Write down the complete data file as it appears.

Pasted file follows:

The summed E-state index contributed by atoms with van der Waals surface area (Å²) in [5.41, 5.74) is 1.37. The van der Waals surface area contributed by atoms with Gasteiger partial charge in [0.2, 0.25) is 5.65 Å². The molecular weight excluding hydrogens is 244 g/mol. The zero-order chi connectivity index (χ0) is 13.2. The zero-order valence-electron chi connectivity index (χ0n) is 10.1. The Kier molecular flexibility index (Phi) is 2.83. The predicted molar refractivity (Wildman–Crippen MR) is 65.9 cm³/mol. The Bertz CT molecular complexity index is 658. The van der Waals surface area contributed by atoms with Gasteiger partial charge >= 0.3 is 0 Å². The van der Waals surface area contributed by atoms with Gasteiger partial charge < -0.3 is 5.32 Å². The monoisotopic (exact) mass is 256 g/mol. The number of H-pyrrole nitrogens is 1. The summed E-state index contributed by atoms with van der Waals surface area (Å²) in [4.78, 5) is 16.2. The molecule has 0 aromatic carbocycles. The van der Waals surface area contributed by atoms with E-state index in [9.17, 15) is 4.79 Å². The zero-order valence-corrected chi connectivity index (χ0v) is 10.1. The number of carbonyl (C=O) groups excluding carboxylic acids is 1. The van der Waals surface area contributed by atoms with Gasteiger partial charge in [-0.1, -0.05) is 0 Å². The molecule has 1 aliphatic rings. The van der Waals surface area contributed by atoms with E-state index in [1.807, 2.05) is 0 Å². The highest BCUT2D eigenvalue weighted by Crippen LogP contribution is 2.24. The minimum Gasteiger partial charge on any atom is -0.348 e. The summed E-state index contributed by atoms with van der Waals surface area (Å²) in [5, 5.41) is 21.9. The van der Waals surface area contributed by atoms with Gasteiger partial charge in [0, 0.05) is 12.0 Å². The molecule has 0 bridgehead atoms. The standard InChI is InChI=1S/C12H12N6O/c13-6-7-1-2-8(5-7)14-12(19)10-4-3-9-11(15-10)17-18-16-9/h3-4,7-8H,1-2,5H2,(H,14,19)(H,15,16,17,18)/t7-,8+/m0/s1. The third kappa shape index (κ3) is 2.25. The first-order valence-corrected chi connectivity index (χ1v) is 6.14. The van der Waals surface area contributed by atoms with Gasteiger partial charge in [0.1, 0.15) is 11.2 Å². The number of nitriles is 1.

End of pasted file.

The summed E-state index contributed by atoms with van der Waals surface area (Å²) in [5.41, 5.74) is 1.37. The van der Waals surface area contributed by atoms with Gasteiger partial charge in [0.2, 0.25) is 5.65 Å². The molecular weight excluding hydrogens is 244 g/mol. The zero-order chi connectivity index (χ0) is 13.2. The zero-order valence-electron chi connectivity index (χ0n) is 10.1. The Kier molecular flexibility index (Phi) is 2.83. The predicted molar refractivity (Wildman–Crippen MR) is 65.9 cm³/mol. The Bertz CT molecular complexity index is 658. The van der Waals surface area contributed by atoms with Gasteiger partial charge >= 0.3 is 0 Å². The van der Waals surface area contributed by atoms with Gasteiger partial charge < -0.3 is 5.32 Å². The monoisotopic (exact) mass is 256 g/mol. The number of H-pyrrole nitrogens is 1. The summed E-state index contributed by atoms with van der Waals surface area (Å²) in [4.78, 5) is 16.2. The molecule has 0 aromatic carbocycles. The van der Waals surface area contributed by atoms with E-state index in [9.17, 15) is 4.79 Å². The zero-order valence-corrected chi connectivity index (χ0v) is 10.1. The number of carbonyl (C=O) groups excluding carboxylic acids is 1. The van der Waals surface area contributed by atoms with Gasteiger partial charge in [-0.1, -0.05) is 0 Å². The molecule has 1 aliphatic rings. The van der Waals surface area contributed by atoms with E-state index in [1.807, 2.05) is 0 Å². The highest BCUT2D eigenvalue weighted by Crippen LogP contribution is 2.24. The minimum Gasteiger partial charge on any atom is -0.348 e. The summed E-state index contributed by atoms with van der Waals surface area (Å²) in [5, 5.41) is 21.9. The van der Waals surface area contributed by atoms with Gasteiger partial charge in [0, 0.05) is 12.0 Å². The molecule has 0 bridgehead atoms. The standard InChI is InChI=1S/C12H12N6O/c13-6-7-1-2-8(5-7)14-12(19)10-4-3-9-11(15-10)17-18-16-9/h3-4,7-8H,1-2,5H2,(H,14,19)(H,15,16,17,18)/t7-,8+/m0/s1. The third kappa shape index (κ3) is 2.25. The first-order valence-corrected chi connectivity index (χ1v) is 6.14. The van der Waals surface area contributed by atoms with Gasteiger partial charge in [0.1, 0.15) is 11.2 Å². The number of nitriles is 1.